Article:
xorl %eax, %eax

Another VMM Detection Technique

with one comment

The previous week I was reading some stuff of the Intel manuals and came across a few really interesting instructions. One of those was VERR/VERW which according to Intel manual Volume 2B (pages 4-494) is defined like this:

Verifies whether the code or data segment specified with the source operand is read-
able (VERR) or writable (VERW) from the current privilege level (CPL). The source
operand is a 16-bit register or a memory location that contains the segment selector
for the segment to be verified. If the segment is accessible and readable (VERR) or
writable (VERW), the ZF flag is set; otherwise, the ZF flag is cleared. Code segments
are never verified as writable. This check cannot be performed on system segments.

I tried to test this since I found it really neat inside a VM (specifically, on VMware Workstation). It crashed! I tried it on my host OS and worked… Well, I spend the few next days discovering similar instructions and I have to admit that they are a few. When I came back to work on Friday I did a quick online research for this instruction and it seems that it was being used for VMM detection on malware at least since 2007. This is the reason why I’m posting this in here, I wouldn’t have posted it if it was even slightly new or innovative idea. Anyway, here is the dummy code:

#include <stdio.h>

int
main(void)
{
     unsigned long eflags;
     __asm__(
       "verr   313(%%eax)   \n"   \
       "pushf               \n"   \
       "popl   %0           \n"   \
       : "=r" (eflags)            );
     printf("you're cool! (eflags = %#x)\n", eflags);
     return 0;
}

This crappy little code, when executed on VM (I tried on VMware Workstation as well as VMware Server) has the following effect:

xorl@vmware:~$ gcc crap.c -o crap && ./crap
Segmentation fault
xorl@vmware:~$

On the other hand, this same code on the host OS works as expected from the Intel manual and terminates normally (since VERR/VERW only affects ZF flag of EFLAGS register):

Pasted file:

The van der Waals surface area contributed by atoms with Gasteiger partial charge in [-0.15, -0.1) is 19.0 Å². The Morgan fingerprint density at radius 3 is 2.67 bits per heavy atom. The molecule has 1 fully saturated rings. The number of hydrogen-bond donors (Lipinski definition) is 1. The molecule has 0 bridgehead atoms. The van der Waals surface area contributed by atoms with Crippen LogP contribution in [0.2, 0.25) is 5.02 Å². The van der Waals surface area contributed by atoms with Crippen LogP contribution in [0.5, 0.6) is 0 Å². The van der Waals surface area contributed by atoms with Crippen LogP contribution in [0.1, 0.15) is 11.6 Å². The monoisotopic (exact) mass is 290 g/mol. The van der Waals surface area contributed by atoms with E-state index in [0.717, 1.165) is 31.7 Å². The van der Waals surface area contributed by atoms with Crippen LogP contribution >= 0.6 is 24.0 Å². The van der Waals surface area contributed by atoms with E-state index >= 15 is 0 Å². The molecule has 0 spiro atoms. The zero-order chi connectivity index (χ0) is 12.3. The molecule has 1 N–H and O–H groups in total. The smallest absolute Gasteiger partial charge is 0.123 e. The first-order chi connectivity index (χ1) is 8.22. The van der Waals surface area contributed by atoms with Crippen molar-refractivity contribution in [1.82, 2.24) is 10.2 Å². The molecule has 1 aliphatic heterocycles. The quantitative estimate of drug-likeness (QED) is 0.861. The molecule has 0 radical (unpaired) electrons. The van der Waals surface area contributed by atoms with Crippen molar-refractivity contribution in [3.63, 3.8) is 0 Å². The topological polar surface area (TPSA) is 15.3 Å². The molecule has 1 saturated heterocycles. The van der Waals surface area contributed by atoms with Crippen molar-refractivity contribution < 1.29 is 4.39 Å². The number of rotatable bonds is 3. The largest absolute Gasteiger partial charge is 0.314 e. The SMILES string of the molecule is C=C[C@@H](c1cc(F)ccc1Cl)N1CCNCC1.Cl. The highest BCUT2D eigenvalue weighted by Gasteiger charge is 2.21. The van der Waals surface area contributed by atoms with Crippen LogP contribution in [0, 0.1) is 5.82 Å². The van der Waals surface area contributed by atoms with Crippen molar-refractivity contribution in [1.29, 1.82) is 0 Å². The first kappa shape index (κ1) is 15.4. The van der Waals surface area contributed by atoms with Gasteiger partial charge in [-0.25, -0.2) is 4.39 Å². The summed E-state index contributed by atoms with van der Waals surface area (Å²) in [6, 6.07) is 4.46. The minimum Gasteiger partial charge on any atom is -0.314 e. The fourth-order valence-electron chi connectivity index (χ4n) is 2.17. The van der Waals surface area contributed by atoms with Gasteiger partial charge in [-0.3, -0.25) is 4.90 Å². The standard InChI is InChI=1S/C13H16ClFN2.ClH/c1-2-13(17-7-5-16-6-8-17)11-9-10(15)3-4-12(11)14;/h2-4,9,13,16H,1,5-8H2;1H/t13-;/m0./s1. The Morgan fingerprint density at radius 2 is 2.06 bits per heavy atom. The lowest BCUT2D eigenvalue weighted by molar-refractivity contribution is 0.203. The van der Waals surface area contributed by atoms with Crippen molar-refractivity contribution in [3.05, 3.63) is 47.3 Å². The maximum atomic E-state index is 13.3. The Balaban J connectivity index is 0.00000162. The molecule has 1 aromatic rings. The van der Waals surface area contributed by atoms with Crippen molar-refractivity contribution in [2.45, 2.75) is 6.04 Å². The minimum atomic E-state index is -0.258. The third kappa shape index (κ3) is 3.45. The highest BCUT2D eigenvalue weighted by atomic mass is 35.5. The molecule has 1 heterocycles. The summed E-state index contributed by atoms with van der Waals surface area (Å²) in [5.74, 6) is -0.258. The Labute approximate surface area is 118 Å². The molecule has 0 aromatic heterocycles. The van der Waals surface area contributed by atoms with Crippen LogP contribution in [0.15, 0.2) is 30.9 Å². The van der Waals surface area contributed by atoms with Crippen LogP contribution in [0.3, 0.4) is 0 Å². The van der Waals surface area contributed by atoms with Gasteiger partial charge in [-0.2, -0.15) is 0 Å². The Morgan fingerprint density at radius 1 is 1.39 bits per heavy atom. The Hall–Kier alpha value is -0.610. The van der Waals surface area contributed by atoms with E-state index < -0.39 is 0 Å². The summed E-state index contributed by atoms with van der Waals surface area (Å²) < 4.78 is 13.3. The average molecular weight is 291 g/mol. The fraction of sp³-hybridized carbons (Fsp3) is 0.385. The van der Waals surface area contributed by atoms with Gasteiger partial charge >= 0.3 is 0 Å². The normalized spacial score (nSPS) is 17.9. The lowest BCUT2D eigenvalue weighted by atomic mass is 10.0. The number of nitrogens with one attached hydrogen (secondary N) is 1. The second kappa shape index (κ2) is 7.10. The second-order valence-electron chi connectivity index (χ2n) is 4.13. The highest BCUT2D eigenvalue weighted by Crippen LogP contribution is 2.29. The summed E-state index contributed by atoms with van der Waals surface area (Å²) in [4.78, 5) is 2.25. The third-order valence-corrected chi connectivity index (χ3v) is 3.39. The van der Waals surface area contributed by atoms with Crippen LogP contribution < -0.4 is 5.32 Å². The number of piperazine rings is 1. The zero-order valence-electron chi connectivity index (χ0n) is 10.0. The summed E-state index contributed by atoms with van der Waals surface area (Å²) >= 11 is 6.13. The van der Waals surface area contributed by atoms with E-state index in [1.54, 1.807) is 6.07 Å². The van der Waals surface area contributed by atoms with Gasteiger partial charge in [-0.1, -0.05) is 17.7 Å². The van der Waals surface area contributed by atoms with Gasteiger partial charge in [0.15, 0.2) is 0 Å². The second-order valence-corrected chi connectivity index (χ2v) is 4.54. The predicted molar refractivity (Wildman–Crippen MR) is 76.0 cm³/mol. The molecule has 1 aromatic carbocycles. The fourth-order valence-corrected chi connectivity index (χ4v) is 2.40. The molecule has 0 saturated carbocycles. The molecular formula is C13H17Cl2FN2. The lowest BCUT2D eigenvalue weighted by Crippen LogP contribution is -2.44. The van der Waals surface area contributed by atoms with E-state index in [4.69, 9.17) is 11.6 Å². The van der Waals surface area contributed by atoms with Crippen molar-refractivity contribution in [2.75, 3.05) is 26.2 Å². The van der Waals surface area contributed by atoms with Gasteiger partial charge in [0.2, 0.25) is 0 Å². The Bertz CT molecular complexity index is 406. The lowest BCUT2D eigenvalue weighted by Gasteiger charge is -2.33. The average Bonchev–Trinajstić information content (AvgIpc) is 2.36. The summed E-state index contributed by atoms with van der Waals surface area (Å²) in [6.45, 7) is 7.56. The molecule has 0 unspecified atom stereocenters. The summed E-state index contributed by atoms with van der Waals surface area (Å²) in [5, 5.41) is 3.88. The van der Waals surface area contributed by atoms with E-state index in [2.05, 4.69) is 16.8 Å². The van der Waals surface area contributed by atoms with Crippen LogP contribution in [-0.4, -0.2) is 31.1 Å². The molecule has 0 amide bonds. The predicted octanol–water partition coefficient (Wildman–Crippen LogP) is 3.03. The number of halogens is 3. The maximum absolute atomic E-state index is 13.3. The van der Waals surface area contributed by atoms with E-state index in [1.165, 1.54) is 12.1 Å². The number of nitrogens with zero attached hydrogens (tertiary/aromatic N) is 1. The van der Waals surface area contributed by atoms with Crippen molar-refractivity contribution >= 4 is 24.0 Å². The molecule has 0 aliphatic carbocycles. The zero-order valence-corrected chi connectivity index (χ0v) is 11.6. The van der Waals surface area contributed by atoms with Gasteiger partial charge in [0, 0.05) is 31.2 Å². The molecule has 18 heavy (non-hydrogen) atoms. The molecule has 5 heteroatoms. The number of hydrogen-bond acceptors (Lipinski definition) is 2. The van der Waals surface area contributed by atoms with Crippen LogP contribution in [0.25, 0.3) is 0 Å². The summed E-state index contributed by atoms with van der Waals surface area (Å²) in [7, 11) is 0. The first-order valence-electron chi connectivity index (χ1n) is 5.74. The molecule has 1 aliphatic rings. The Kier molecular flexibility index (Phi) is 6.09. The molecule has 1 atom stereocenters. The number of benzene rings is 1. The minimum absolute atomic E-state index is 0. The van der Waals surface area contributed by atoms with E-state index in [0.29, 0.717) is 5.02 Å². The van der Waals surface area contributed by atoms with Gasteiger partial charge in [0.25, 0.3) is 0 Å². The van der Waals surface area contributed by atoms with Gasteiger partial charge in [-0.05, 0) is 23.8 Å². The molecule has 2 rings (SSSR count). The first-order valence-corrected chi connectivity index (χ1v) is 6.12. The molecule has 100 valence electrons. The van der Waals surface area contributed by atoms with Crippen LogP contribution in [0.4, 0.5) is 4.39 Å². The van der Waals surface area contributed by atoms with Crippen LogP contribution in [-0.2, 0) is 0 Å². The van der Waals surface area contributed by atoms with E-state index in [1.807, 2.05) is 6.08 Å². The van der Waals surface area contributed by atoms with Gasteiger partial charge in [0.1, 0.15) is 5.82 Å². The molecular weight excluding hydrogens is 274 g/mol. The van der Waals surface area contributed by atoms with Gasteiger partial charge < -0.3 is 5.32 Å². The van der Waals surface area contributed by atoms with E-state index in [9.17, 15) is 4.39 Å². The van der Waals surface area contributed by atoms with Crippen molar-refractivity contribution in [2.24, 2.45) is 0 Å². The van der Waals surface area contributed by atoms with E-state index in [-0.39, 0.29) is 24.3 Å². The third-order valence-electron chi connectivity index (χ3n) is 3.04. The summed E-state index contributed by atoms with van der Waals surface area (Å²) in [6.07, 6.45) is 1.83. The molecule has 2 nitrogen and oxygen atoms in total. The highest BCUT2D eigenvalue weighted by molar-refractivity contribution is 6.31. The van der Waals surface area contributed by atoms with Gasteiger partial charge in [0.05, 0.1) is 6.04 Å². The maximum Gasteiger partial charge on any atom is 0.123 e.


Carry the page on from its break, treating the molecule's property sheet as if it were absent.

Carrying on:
xorl@debian:~$ gcc crap.c -o crap && ./crap
you’re cool! (eflags = 0x200286)
xorl@debian:~$

At a first glance, it looks weird but if you read the Intel’s description once again from the manual you’ll see this:

Operation

IF SRC(Offset) > (GDTR(Limit) or (LDTR(Limit))
    THEN ZF ← 0; FI;
Read segment descriptor;
IF SegmentDescriptor(DescriptorType) = 0 (* System segment *)
or (SegmentDescriptor(Type) ≠ conforming code segment)
and (CPL > DPL) or (RPL > DPL)
    THEN
        ZF ← 0;
    ELSE
        IF ((Instruction = VERR) and (Segment readable))
        or ((Instruction = VERW) and (Segment writable))
              THEN
                   ZF ← 1;
        FI;
FI;

Its operation is partly based on the GDT or LDT registers. As you already know these registers cannot be sufficiently simulated by most emulators (including VMware). This is why it fails but in any case, resulting a SIGSEGV is probably some bug of the VMware implementation of these instructions.
Anyway, as the title says.. just another VMM detection technique. I’d be really happy to hear what’s the reaction of different emulators apart from VMware, so if you test this and you’d like to share it feel free to contact me or leave a comment! :)

UPDATE:

I just finished reading a must-read paper (A Comparison of Software and Hardware Techniques for x86 Virtualization) and it seems like the problem with the above instruction is because of the lack of traps on privileged instructions, the papers says:

Lack of traps when privileged instructions run at user-level. For example, in privileged code popf (“pop flags”) may change both ALU flags (e.g., ZF) and system flags (e.g., IF, which controls interrupt delivery). For a deprivileged guest, we need kernel mode popf to trap so that the VMM can emulate it against the virtual IF. Unfortunately, a deprivileged popf, like any user-mode popf, simply suppresses attempts to modify IF; no trap happens.

Written by xorl

March 23, 2009 at 16:23

One Response

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  1. Hi! It appears that this trick might be VMWare specific only.

    I have just tested this trick under debian5/virtualbox and it seems that for virtualbox (OSE edition) the trick is not working i.e. I get the same results for my native ubuntu box. (eflags is either 0×200286 (most of the time) of 0×200282 (in a few cases).

    Keep up the good work :)

    thanasisk

    April 12, 2009 at 13:04


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